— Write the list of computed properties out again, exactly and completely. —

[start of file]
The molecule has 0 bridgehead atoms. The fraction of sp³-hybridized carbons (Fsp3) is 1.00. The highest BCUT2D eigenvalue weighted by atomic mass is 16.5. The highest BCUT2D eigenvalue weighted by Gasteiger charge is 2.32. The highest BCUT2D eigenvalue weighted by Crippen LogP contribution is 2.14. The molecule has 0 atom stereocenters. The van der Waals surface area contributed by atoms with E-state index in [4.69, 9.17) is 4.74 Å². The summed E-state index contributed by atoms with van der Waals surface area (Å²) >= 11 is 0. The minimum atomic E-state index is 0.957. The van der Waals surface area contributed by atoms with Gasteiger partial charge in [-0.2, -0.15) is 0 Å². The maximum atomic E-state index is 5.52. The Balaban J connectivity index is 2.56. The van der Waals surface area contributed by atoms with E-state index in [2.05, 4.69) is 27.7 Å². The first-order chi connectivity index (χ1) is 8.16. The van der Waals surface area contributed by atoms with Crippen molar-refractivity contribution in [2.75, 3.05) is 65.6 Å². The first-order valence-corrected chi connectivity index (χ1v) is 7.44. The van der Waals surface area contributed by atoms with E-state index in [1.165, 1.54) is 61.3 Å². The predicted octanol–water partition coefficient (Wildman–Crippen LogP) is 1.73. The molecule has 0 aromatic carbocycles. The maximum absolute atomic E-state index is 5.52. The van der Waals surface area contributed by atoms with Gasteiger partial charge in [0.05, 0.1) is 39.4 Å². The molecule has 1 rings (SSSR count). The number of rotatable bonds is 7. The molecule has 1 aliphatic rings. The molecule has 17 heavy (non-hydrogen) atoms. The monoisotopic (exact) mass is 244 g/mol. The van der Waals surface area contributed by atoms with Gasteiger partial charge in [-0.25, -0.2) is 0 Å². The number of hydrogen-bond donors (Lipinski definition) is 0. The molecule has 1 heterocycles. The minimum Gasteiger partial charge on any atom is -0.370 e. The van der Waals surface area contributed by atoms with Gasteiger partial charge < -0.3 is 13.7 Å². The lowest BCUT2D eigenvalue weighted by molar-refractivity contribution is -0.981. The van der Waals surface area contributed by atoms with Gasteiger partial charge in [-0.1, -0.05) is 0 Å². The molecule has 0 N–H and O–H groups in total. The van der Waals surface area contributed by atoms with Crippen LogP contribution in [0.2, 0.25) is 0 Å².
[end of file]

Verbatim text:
The molecule has 0 bridgehead atoms. The fraction of sp³-hybridized carbons (Fsp3) is 1.00. The highest BCUT2D eigenvalue weighted by atomic mass is 16.5. The highest BCUT2D eigenvalue weighted by Gasteiger charge is 2.32. The highest BCUT2D eigenvalue weighted by Crippen LogP contribution is 2.14. The molecule has 0 atom stereocenters. The van der Waals surface area contributed by atoms with E-state index in [4.69, 9.17) is 4.74 Å². The summed E-state index contributed by atoms with van der Waals surface area (Å²) >= 11 is 0. The minimum atomic E-state index is 0.957. The van der Waals surface area contributed by atoms with Gasteiger partial charge in [-0.2, -0.15) is 0 Å². The maximum atomic E-state index is 5.52. The Balaban J connectivity index is 2.56. The van der Waals surface area contributed by atoms with E-state index in [2.05, 4.69) is 27.7 Å². The first-order chi connectivity index (χ1) is 8.16. The van der Waals surface area contributed by atoms with Crippen molar-refractivity contribution in [2.75, 3.05) is 65.6 Å². The first-order valence-corrected chi connectivity index (χ1v) is 7.44. The van der Waals surface area contributed by atoms with E-state index in [1.165, 1.54) is 61.3 Å². The predicted octanol–water partition coefficient (Wildman–Crippen LogP) is 1.73. The molecule has 0 aromatic carbocycles. The maximum absolute atomic E-state index is 5.52. The van der Waals surface area contributed by atoms with Gasteiger partial charge in [0.05, 0.1) is 39.4 Å². The molecule has 1 rings (SSSR count). The number of rotatable bonds is 7. The molecule has 1 aliphatic rings. The molecule has 17 heavy (non-hydrogen) atoms. The monoisotopic (exact) mass is 244 g/mol. The van der Waals surface area contributed by atoms with Gasteiger partial charge in [-0.25, -0.2) is 0 Å². The number of hydrogen-bond donors (Lipinski definition) is 0. The molecule has 1 heterocycles. The minimum Gasteiger partial charge on any atom is -0.370 e. The van der Waals surface area contributed by atoms with Gasteiger partial charge < -0.3 is 13.7 Å². The lowest BCUT2D eigenvalue weighted by molar-refractivity contribution is -0.981. The van der Waals surface area contributed by atoms with Gasteiger partial charge in [-0.1, -0.05) is 0 Å². The molecule has 0 N–H and O–H groups in total. The van der Waals surface area contributed by atoms with Crippen LogP contribution in [0.2, 0.25) is 0 Å².